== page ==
A section within the Congress had told ThePrint at the time that this may have been a “signal to the high command” as they deliberated upon who would be the next PPCC chief. Others said it may indicate that Bittu is looking to jump ship to the Bharatiya Janata Party (BJP).
Bittu is yet to make any further statement on the meeting. However, keeping him within the Congress fold may just be Warring’s first task as PPCC chief.
‘From Sotha to Warring’
Warring is a three-time MLA from Gidderbaha constituency in Punjab’s Muktsar district. Once mentored by former Congress MP Jagmeet Brar (who is now part of the Shiromani Akali Dal), the 44-year-old began his political career in 2000 with the Youth Congress in Muktsar.
Warring was reportedly known as ‘Raja Sotha’ before he entered politics. Interestingly, he was called ‘Raja’ in his childhood as he was the namesake of former Punjab CM Captain Amarinder Singh, whom his family looked up to. Ironically, when the turmoil between the Captain, Sidhu and the Gandhis came to the fore in 2021, Warring turned out to be one of Amarinder’s biggest critics in the Punjab Congress.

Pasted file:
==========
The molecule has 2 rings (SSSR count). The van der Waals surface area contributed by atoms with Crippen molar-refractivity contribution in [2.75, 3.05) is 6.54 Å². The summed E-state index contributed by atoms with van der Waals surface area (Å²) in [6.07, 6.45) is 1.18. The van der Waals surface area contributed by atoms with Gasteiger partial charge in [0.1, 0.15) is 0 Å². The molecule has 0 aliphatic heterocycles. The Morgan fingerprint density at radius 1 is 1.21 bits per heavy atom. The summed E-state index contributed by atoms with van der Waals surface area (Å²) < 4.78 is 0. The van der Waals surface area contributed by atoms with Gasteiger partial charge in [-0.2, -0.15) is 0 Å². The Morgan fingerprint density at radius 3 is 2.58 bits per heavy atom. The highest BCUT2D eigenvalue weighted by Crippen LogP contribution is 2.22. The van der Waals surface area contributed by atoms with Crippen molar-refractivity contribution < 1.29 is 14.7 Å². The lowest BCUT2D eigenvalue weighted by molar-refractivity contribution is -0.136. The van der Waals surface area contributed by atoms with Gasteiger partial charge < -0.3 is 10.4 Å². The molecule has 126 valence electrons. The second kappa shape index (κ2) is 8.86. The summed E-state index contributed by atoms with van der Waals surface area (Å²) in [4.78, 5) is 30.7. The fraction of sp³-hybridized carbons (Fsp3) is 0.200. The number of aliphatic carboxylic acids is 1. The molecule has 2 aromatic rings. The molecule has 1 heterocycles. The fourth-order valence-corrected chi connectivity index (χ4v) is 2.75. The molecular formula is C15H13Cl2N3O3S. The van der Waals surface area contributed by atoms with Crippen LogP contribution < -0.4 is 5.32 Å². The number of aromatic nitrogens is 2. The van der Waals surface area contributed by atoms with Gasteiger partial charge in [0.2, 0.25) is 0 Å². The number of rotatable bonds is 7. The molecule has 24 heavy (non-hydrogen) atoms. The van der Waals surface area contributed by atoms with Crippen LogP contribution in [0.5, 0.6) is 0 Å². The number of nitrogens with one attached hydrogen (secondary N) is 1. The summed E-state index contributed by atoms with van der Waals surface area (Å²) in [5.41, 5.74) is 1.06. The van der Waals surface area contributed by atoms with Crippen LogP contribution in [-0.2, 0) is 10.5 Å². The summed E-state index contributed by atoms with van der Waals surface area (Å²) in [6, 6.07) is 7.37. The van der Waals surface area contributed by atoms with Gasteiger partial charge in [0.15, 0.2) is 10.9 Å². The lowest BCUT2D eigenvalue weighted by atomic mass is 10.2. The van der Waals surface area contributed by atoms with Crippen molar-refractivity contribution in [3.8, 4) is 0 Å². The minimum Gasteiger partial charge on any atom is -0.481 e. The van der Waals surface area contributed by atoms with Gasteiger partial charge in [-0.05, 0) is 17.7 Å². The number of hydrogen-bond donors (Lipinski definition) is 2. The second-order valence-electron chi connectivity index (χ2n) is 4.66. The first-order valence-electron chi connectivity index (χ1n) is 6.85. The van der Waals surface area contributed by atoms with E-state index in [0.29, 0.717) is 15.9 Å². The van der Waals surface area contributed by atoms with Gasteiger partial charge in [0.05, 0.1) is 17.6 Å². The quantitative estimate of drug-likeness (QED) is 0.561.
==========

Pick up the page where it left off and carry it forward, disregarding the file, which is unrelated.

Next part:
‘Sotha’ is the name of the native village of Warring’s maternal family in Muktsar. He reportedly started adding ‘Sotha’ to his name after his maternal uncles took him in and brought him up following his parents’ deaths when he was a child. He was advised to start using the name of his paternal village, Warring, as his surname when he entered politics. Raja Sotha thus became Raja Warring. However, amongst some sections of the All India Congress Committee (AICC), he is still referred to as Raja Brar, Brar being his maternal surname.
‘Handpicked by Rahul Gandhi’